Landforms Definition: Any feature of Earth's surface having a distinct shape and origin. Landforms include major features (such as continents, ocean basins, plains, plateaus, and mountain ranges) Landforms include minor features (such as hills, valleys, slopes, and dunes). Collectively, the landforms of Earth constitute the entire surface configuration of the planet.
Landforms (on a separate sheet of paper write as many answers as you can to the following questions) • Where have you traveled? • What landforms did you see on your trip? • Where would you like to travel? • What landforms would you see if you went? • List all the landforms that you can think of.
Landforms Share your landforms with your group Add any landforms that you didn’t have Chart your list on the butcher paper
Landforms Assignment • Bring a list of 5 different geological features (landforms) that are not on the list • You may: use the internet, look through books, ask a parent, ask a sibling, call your aunt in Georgia, open a map, check out an Earth Science book, ask Mr. Reinhold
Bell Ringer • Get out your five Geological Features assignment from last night. • Get out your notes from yesterday • Get out a clean sheet of paper and complete the following: • With your group begin to brainstorm All the natural events that shape our earth.
Landforms are created by a variety of processes that change the surface of the Earth: • Constructive Processes build up (or create) landforms on the Earth's surface. • Destructive Processes break down landforms on the Earth's surface.
Directions – Classify the following Earth processes as constructive or destructive processes. Give a short justification for each choiceWord Bank: deposition, weathering, erosion, earthquakes, volcanoes, faults, compaction, cementation, crystallization, subduction, sea-floor spreading
Selection Process • Add your 5 geological features from homework to the list. • Review our our class list • Select 3 topics that you are interested in studying & hand it in on your notes from yesterday (boxed in) • Number these items 1-3. • (1 being your first choice, 3 being your third choice)
Essential Question • What events of the past and present have led up to the formation of current geological features?
5 Questions Think of 5 questions that you will need to answer in order to know: “What events of the past and present have led up to the formation of geological features? Your questions should help you answer the essential question.
Example When did the landform start to be formed? What formed the landform? How do rocks and minerals break down?
Make 3-D representation/model Design an advertising campaign Create a game board Create a detailed drawing Write an essay Make a slideshow Create a power-point Create a diagram or cross-sectional picture/model Record your learning in a graphic organizer Develop a commercial Write a play Create a report Organize information in a time-line Recreate a scene in 2-D or 3-D Create a poster (Glogster) Representations of Learning
The Task • You will create a tourist brochure containing at least 6 Landforms. • The brochure should be made from a sheet of paper turned to the landscape position and folded into three equal parts. • The brochure should contain a picture and name of the landform, a brief history of the landform, and a description of the constructive or destructive forces that created the landform. • Don't be surprised if you have to use your powers of logical deduction and inference to figure out what Earth processes created the landform. • You may want to review a few of the processes before you get started with your research.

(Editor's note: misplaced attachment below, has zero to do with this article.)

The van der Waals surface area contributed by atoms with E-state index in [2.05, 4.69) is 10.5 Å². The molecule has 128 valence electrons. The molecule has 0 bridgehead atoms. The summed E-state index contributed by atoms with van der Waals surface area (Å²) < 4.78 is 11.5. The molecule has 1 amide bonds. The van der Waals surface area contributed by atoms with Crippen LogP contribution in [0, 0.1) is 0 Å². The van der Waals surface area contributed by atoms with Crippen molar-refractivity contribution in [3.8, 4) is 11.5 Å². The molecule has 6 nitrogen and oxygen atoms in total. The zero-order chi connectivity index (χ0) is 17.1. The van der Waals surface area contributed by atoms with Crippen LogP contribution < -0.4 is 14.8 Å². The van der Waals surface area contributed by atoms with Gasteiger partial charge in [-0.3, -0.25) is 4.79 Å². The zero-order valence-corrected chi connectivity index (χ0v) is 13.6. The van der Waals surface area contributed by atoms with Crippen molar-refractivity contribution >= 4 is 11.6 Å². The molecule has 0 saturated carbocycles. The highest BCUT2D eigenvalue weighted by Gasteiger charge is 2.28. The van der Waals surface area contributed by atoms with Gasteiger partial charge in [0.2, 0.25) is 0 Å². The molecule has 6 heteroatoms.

The Process(A step-by-step process to help you succeed!) Read through all steps carefully before starting any of the task! STEP 1: • Review Constructive and Destructive Earth Processes. Think carefully about what you read and see. Later, you may have to infer which of the processes created a Georgia Landform. • Turn a sheet of notebook paper to the landscape position (3 holes on top). • Draw a line down the middle of the page. • Label the left column "Constructive Earth Processes". • Label the right column "Destructive Earth Processes". • Write a description of Constructive and Destructive Processes under the appropriate label. • List the different types of constructive processes with a definition that explains how each is constructive in the appropriate column . • List the different types of destructive processes with a definition that explains how each is destructive in the appropriate column. • Save this sheet and give it to your science teacher with the finished brochure. • Click on the links for places to find information: • Constructive Processes build up (or create) landforms on the Earth's surface. • Examples: Deposition, Faults, Earthquakes, Volcanoes, Magma Upwelling, and more. • Destructive Processes break down landforms on the Earth's surface. • Examples: Weathering, Erosion, Earthquakes, Volcanoes, Faults, and more.
STEP 2: • Create a 4-column chart on one or more sheets of notebook paper. You will want to turn the notebook paper to the landscape position (3 holes on top) before drawing the chart. You will use this to collect the information you find about landforms. Keep the 4-column chart and give it to your science teacher with the finished brochure. • First Column heading: "Name of Landform" • Second Column heading: "Brief History of Landform" • Third Column heading: "The processes that created the landform" • Fourth Column heading: "URL of web site where information was found"
Conclusion You should now have a great idea of how some of Earth's processes created some of the landforms of the World. If you would like to read more, here are a few great places to look: • Geology for Kids • Earthquakes for Kids • Weathering Animations • Exploring Earth Visualizations